June 15, 2001, will go down as a memorable day in Indian cinema, when history
was created both on- and off-screen. It was a day when two honest blokes - one
a director whose profile read "a B-grade TV actor and (mis)director of two flops",
and the other a producer-actor whose obsession with perfectionism has always been
laughed off by everybody as bordering on the pathological - finally released to
the world a dream of theirs that was being woven for 5 years.
People had written off the dream before even watching it, because it did not have any of the stereotypes of Indian cinema to sustain it. No puppy love, no foreign locales, no Archiesque Riverdales, no stars except for the lead actor and a voice over by a legend, no hunks, no bombshells. Instead, it was an oddball film set in an obscure year of 1893. It was about a bunch of villagers waging a bloodless battle against the British. Even history was against it as such period films never interested the average Indian viewer.
Meanwhile, the two blokes, along with the 300-odd-film crew, were silently waiting for the Day of Judgment. And they have done it.
The reason that Lagaan is being hailed as classic here is that it is a perfect combination of several factors that make a classic. Never could the front end (read technical excellence) and the back end (read belief) complement each other so well. An offbeat idea being given such magnificent shape is sure to write history.
Put simply, Lagaan is the story of the victory of the human will. The story is
set during the British Raj in a remote village called Champaner somewhere in UP,
where the villagers are as ordinary as they can be. They give a portion of their
agricultural reap as tax to the British under the order of their king as a tax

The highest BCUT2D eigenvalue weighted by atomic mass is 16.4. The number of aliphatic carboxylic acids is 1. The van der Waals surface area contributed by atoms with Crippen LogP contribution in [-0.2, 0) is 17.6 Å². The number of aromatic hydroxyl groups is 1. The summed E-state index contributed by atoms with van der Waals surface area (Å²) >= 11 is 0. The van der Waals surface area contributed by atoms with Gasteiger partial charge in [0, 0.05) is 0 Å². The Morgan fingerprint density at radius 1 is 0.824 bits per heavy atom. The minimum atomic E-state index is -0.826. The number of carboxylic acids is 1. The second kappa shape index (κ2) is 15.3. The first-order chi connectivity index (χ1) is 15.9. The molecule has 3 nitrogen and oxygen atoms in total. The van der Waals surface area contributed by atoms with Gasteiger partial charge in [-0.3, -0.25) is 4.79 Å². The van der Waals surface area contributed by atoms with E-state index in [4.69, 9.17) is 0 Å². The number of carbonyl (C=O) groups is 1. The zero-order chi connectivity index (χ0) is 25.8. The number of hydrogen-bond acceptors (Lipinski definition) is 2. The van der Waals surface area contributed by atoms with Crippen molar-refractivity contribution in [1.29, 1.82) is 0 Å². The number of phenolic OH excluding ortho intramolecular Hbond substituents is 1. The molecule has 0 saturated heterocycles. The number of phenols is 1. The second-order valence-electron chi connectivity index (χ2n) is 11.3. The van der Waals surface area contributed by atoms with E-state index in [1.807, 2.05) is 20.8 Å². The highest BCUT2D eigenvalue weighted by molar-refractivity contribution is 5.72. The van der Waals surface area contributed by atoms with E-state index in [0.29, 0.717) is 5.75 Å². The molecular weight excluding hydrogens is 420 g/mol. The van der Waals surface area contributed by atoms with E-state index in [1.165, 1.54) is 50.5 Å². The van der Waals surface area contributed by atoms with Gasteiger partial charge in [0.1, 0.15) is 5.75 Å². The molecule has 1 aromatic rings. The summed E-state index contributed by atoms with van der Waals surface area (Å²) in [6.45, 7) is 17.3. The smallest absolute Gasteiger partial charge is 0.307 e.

This becomes increasingly difficult for them as the village is frequently drought-stricken. And one fine day the Britishers suddenly decide to double the tax. When the villagers go to the British camp to protest this measure, the village hero Bhuvan (Aamir Khan) sees some Britishers playing cricket, and laughs it off as just another version of gulli-danda.
The leader of the British troops, Cap Russell (Paul Blackthorne), then challenges Bhuvan that if the villagers manage to defeat them in this game, they will not have to pay any tax for three years. But if they lose, the tax will be trebled.
Bhuvan accepts this outrageous proposal, much to the chagrin of the villagers who haven't the slightest familiarity with the game. The rest of the film deals with how Bhuvan motivates the villagers into building a team to defeat the Britishers.
All the eleven characters constituting the team, played by the likes of Raghuveer Yadav, Akhilendra Mishra and Aditya Lakhai, have given tremendous performances. Gracy Singh plays Gauri, Bhuvan's love interest, and Rachel Shelly plays Elizabeth, Russell's sister, who teaches the villagers the basics of the game (in which process she also falls for Bhuvan). Both give fine performances.
The film has perhaps the longest climax in Indian cinema and yet one of the most gripping ones, and that is the cricket match between the teams.
Lagaan excels in every department of filmmaking, and especially in art direction, costumes, music, choreography and, most importantly, the editing. The 3 hours and 42 minutes just pass by without the film losing grip of the viewers' attention. Perhaps it needed that much time to make itself timeless.
The never-say-die spirit of Bhuvan is actually a reflection of what Aamir has been with this effort. Ashutosh Gowarikar affirms the fact that flops do not define a director's potential. And now one thing is for certain. Apart from making room for itself in the Bollywood hall of fame and apart from sweeping all accolades, Lagaan is also sure to create some box-office records. The population has been quite vociferous.
This film's success can be summed up by what Bhuvan says in the film:
"Saachhai aur saahas hain jiske man mein, jeet usi ki hogi."